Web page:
Within hours of Sen. John McCain tabbing the Alaskan governor as his vice presidential pick attacks from progressive female commentators have already risen from the din of the punditocracy.
The issue: Palin has a four-month infant born with Down Syndrome. She infamously returned to the governor's office three days after giving birth and now begins her precipitous climb from the Wasila City Council to vice president in just ten years.
Kim Stagliano, a contributor to the Huffington Post, who herself has three children with autism, finds herself struggling with the role of working women and their families.
I believe in a woman's right to any career she desires. Yet as a mother of kids whose needs have taken precedence over my career for over a decade, I know the realities of special needs parenting. And I find myself asking a question that makes me feel like Donna Reed: Once you've chosen to have five children, and your infant has special needs, who needs you more, your family or your job? And if I can ask this touchy, old fashioned question, I wonder if conservatives will warm to a woman willing to make such a profound family sacrifice.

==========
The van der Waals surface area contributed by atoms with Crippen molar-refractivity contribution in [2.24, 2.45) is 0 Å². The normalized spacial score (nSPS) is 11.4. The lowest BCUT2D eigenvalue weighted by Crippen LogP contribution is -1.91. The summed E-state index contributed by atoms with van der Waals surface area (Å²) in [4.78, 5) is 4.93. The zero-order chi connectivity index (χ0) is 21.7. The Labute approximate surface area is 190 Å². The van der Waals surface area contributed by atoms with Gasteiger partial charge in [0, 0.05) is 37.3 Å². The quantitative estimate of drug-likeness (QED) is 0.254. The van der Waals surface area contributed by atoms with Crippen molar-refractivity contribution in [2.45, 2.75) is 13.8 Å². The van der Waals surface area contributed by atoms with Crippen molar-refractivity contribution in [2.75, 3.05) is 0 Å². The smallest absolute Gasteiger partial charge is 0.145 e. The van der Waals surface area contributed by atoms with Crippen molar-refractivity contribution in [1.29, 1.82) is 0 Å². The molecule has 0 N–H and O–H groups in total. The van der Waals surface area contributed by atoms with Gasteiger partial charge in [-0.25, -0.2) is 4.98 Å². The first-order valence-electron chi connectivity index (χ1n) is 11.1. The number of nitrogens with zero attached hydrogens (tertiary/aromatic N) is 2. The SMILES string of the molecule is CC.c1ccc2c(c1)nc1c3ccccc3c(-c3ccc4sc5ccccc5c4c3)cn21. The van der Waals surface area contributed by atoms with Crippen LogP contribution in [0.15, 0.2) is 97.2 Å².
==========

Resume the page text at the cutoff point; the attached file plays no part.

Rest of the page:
This issue, supremely destined to be pursued on programs like The View and Oprah, are at the heart of McCain's hugely risky choice of Palin.
It could work fabulously with the dialogue benefitting McCain's apparently tack towards Hillary Clinton supporters, but it could also come at the expense of working class men who might view the issue through the glasses of contempt for professional women.
It's a gamble that McCain has invariably analyzed with the metrics showing a net profit of votes over Palin and an unwillingness of those same working cllass men to vote for a black man.